- The individuals must provide affirmative consent to electronic receipt, after agreeing to a pre-consent statement that explains:
- The right to request a paper version of the SPD;
- The other types of documents that will be provided electronically;
- The individual’s right to withdraw consent at any time, as well as the procedures to do so; and
- The hardware and software requirements needed to access the electronic document.
- The above pre-consent document may itself be provided electronically only if the employer has a current and reliable e-mail address for the individual;
- If hardware or software requirements change, a revised statement must be provided;
- If the documents are provided online, the affirmative consent must be given in such a manner that demonstrates the individual’s ability to access the documents in electronic form; and
- The employer must keep a record of the individual electronic delivery addresses, individual consents, and return-receipts of each emailed document.
While the cost of printing and mailing SPDs is not particularly appealing, in our experience, employers with a mixed workforce or those providing SPDs to retirees, COBRA qualified beneficiaries, or deferred vested employees tend to simply provide paper copies of the SPDs as opposed to meeting the rigorous set of requirements outlined above.
The Consequences of Failing to Appropriately Provide an SPD
The failure to appropriately provide an SPD could have a number of negative consequences for an employer. Most obviously, the $110 per day penalty referenced in my earlier post may apply. Additionally, courts may be unwilling to consider SPD language that might otherwise resolve an unclear plan provision to the employer’s benefit. Finally, with respect to health plans, an employer might not be able to enforce COBRA, claims and appeal, or limited statute of limitations language contained in an improperly distributed SPD.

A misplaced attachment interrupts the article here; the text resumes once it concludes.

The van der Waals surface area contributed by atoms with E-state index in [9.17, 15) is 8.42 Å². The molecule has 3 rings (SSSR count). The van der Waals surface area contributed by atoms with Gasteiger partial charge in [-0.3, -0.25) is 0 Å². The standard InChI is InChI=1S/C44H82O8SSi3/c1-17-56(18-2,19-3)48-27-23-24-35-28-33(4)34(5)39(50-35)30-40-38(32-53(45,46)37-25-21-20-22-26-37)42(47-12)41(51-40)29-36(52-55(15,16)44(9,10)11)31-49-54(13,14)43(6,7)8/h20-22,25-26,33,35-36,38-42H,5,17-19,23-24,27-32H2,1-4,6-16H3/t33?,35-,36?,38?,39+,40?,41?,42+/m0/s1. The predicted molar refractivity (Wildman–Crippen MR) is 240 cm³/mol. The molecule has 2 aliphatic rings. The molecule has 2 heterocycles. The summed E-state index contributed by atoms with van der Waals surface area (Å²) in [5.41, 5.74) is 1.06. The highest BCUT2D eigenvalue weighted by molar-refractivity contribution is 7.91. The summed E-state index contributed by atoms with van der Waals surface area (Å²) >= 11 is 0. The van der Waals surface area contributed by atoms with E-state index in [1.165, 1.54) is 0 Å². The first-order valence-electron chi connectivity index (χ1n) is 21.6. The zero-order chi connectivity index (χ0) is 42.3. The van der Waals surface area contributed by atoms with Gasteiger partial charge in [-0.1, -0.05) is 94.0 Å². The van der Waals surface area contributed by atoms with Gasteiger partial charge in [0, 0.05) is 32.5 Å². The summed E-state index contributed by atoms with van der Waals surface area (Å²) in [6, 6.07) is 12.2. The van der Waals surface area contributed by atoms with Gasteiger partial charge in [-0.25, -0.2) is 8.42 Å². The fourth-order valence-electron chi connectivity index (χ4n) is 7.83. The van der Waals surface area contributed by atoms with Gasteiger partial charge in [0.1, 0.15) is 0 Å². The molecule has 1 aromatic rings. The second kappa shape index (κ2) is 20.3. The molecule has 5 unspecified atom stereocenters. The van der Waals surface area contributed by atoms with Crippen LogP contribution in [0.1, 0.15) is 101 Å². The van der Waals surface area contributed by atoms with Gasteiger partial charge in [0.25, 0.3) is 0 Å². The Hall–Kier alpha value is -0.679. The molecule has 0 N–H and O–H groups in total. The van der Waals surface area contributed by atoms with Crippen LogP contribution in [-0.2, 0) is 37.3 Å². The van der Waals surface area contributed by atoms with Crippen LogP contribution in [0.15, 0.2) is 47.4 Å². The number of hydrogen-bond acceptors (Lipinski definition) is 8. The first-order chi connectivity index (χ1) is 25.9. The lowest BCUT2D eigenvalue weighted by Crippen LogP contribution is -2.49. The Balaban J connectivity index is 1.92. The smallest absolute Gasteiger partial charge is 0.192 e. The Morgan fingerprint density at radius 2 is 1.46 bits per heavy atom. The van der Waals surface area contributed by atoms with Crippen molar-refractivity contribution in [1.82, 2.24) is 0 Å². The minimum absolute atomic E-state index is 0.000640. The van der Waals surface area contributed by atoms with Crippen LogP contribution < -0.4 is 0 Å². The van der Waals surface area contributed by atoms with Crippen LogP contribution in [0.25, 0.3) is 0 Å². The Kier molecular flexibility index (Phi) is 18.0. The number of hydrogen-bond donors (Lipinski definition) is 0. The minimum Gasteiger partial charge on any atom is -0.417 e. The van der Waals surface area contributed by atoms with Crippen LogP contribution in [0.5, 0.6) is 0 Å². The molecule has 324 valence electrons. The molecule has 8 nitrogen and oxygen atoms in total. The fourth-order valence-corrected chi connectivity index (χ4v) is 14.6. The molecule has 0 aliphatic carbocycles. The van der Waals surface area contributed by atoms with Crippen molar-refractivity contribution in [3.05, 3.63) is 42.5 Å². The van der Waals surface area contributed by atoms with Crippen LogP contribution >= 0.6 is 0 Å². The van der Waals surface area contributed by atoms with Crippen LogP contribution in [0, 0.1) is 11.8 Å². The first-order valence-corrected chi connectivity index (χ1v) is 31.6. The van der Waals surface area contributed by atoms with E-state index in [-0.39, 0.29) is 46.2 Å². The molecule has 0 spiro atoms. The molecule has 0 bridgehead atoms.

2018 Executive Order and Hope for the Future
In August 2018, President Trump signed an Executive Order on “Strengthening Retirement Security in America.” Part of that Executive Order requested a review from the Secretary of Labor and the Secretary of Treasury on the potential for “broader use of electronic delivery as a way to improve the effectiveness of disclosures and to reduce their associated costs and burdens.” According to the deadline set by President Trump, that review should be completed no later than August 2019.
The SPD electronic disclosure rules can be complex and daunting for employers. This is where consulting with an experienced benefits attorney and creating a comprehensive plan to comply with the electronic disclosure requirements can drastically reduce the amount of time that human resources professionals spend on administrative SPD issues.
See part 1 of our “Debunking SPD Myths” series: The SPD Basics, and (Almost) Every Employer Needs One
About the Author
Eric W. Gregory is an Associate in Dickinson Wright’s Troy office where he assists clients in all areas of employee benefits law, including qualified retirement plans, welfare plans, and non-qualified compensation programs. Eric can be reached at 248-433-7669 or firstname.lastname@example.org and you can visit his bio here.